The Canadian government is in the process of updating the controversial Anti-Terrorism Act, 2015 (Formerly, Bill C-51). The new legislation, Bill C-59, proposes an offensive cyberwarfare mandate for the Communications Security Establishment (CSE), which would allow the CSE to “degrade, disrupt, influence, respond to or interfere with the capabilities” of non-Canadian entities. This could permit the CSE to “disrupt” access to the website of a foreign news organization, “influence” a foreign news organization by forging or altering documents relied upon by its journalists, or “interfere with” key technologies such as encryption tools and anonymity software that journalists and others routinely use in their work. All of these scenarios pose unacceptable risks to journalists and the free press.
We sent a copy of Orwell: Ignorance is Strength, a video game about cyber spies to Canadian lawmakers. Click here to learn more.
Foreign communications monitoring activities of the CSE could incidentally or intentionally result in the collection, use, and analysis of the communications of Canadian journalists with overseas sources. Considering the breadth of information available online, in combination with the CSE’s powers to collect information from foreign allies by entering into arrangements, and from other branches of government, the CSE could potentially build comprehensive digital dossiers on Canadians without ever running afoul of Bill C-59’s prohibition on directly targeting Canadians. If Bill C-59 is passed without amendment in Canada the potential for abuse poses an unacceptable risk to democracy, journalism and free expression.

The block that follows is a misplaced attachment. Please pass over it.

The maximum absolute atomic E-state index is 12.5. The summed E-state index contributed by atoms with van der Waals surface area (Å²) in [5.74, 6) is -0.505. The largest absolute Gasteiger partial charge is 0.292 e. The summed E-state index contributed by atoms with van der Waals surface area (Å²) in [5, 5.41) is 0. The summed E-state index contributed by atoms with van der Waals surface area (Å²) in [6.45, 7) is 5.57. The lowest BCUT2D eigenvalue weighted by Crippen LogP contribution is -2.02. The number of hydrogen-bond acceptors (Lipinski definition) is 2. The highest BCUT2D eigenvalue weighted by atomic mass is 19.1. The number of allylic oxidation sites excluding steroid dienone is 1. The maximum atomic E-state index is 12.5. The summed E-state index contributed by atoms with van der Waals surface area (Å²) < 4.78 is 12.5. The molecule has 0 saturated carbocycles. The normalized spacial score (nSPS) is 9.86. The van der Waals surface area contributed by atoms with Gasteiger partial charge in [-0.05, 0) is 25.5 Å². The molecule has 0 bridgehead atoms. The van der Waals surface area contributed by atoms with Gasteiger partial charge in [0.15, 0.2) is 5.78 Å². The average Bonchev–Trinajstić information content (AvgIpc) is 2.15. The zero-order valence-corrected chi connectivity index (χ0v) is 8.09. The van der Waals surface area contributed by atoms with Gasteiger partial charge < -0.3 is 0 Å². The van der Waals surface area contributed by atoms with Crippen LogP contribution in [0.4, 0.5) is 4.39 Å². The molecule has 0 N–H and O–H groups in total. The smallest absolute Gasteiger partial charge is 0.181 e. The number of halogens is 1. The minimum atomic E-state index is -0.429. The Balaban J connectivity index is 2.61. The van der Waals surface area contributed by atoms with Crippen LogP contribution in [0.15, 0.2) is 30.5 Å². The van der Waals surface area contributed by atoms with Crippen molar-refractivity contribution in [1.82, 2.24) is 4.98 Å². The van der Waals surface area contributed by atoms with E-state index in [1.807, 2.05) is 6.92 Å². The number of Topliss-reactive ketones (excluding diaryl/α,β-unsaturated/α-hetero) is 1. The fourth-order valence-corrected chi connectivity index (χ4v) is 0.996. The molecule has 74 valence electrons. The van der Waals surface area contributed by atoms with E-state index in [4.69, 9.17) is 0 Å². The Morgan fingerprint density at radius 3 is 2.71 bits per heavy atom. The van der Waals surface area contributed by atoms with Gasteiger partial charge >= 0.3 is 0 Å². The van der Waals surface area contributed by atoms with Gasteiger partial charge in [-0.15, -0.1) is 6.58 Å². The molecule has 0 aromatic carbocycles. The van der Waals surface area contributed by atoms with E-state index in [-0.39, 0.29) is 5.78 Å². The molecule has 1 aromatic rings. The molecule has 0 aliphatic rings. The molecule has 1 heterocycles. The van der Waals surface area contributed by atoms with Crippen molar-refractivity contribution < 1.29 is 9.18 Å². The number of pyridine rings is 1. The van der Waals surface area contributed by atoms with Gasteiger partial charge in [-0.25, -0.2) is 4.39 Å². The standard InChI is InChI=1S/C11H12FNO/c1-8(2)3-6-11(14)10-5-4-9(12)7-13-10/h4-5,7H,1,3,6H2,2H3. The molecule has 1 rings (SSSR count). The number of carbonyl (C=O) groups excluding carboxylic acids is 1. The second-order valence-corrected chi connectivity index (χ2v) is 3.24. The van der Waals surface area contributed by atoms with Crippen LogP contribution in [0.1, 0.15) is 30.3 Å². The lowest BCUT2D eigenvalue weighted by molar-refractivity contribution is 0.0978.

Sign the petition below to tell the government:
"When you play games with our rights, we all lose."
We the undersigned:
Call on the government of Canada to amend Bill C-59 in response to the input of civil society advocates, privacy and technology experts about the impact that these proposed powers would have on the Canadian Charter of Rights and Freedoms, including rights of press freedom and free expression.